January 24th, 2021

Sentencing delayed in grizzly bear poaching case

By Shurtz, Delon on March 19, 2020.

Delon Shurtz

lethbridge herald


Two men who illegally shot and killed a grizzly bear, then tried to hide the evidence, are set to be sentenced later this year.

Jeffery Edison Hambrook and Gary Edgar Gilson were scheduled to be sentenced Wednesday in Lethbridge provincial court, but the matter was adjourned to the end of May, when a new sentencing date will be set, possibly for the fall.

Both men were charged with offences under the Criminal Code and Wildlife Act following a hunting trip west of Claresholm, where the bear was shot and hidden, and a fellow hunter was threatened to prevent him from reporting the shooting to authorities.

During a court hearing Jan. 6 in Fort Macleod, Hambrook pleaded guilty to a charge under the Wildlife Act of hunting out of season – as a protected species there is no hunting season for grizzly bears – and to charges under the Criminal Code of assault and uttering threats in relation to property.

Gilson pleaded guilty to unlawful possession of wildlife, theft under $5,000 and uttering threats in relation to property.

Crown prosecutor Michael Fox explained the men were camping at a designated campsite Nov. 2, 2018 when a fellow hunter, Maxim Krekhovetski of Calgary, shot a whitetail deer, brought it into camp and hung it next to a deer already hanging from a meat pole about 50 metres away.

During the night a grizzly bear tore off a chunk of the first deer, and hauled down Krekhovetski’s deer and dragged it into the bush. The hunter found his deer the next morning some distance in the woods, dragged it back to camp and hung it higher on the meat pole.

About 7:40 that evening, a light was activated by a motion sensor, and trail cameras caught the bear trying to get at the meat. At 10 p.m. the bear returned, but Hambrook and Gilson were hiding nearby. Shortly afterward Hambrook shot and killed the bear, and in response to a query by Krekhovetski, claimed he only fired a warning shot.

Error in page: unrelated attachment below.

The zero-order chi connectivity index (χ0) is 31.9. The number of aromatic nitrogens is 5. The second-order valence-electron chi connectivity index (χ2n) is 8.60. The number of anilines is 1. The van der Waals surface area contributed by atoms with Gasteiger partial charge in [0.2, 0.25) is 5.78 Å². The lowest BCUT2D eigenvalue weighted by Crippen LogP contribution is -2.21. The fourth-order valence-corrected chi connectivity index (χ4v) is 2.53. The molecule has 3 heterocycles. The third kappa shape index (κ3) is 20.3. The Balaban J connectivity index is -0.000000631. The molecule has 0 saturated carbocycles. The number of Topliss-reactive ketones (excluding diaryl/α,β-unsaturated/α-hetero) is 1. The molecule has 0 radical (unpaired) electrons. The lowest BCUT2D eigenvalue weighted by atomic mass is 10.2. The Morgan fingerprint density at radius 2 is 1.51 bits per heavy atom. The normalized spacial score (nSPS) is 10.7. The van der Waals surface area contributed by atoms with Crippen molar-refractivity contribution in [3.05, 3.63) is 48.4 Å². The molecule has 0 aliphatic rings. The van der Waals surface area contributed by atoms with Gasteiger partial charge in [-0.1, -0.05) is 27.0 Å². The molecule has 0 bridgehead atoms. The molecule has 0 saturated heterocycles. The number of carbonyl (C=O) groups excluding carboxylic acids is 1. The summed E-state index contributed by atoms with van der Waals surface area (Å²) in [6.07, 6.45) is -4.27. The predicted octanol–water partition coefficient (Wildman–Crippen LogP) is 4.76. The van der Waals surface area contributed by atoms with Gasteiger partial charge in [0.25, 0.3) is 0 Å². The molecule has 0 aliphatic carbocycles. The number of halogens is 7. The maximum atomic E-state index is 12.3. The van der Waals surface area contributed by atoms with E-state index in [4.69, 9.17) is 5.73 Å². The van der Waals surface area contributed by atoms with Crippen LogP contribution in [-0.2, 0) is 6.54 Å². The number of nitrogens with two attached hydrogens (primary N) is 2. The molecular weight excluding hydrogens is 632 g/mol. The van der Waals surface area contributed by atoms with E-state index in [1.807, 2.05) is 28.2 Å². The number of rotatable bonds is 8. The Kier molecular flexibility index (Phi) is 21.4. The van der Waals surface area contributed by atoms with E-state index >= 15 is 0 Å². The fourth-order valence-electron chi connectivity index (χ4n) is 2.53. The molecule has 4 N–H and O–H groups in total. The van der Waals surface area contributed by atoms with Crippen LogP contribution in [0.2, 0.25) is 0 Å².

However, the next morning Krekhovetski found the grizzly bear, took a picture of it, then began arguing with Hambrook while taking pictures of vehicle licence plates. While taking pictures of Gilson’s licence plate, Krekhovetski and Hambrook began fighting and Hambrook managed to pin Krekhovetski to the ground. When Krekhovetski refused to delete the photos from his cellphone Gilson took it from his pocket, but couldn’t unlock it.

Gilson, who was holding an axe, threatened to smash the phone unless Krekhovetski gave him the password to access the phone. After other campers yelled for them to stop, Hambrook got off Krekhovetski and his phone was eventually returned to him. The next day, after he returned to his home in Calgary, Krekhovetski reported the incident.

Hambrook, Gilson and one other hunter, Jack Murphy, loaded the bear on a trailer and hid it in the woods a short distance away. When a Fish and Wildlife officer arrived to investigate the shooting, Murphy directed him to the hiding spot.

Fox told court that while the Crown cannot prove Hambrook intended to shoot the bear, the hunter still fired in the animal’s direction and was reckless as to whether the bear would be struck and killed.

Although the Crown has yet to recommend a sentence, lawyers for Hambrook and Gilson noted during the hearing in January that they intend to ask the judge for a conditional discharge on the Criminal Code offences.

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discharge?! why have laws? why care about anything? the perps should be handed a strong sentence to ensure our laws that protect species at risk have meaning. threats, violence, in order to cover up an act demonstrate illegal intent, not an accident.
should we be surprised? there is often little justice for people affected by criminal acts, let alone non-human species.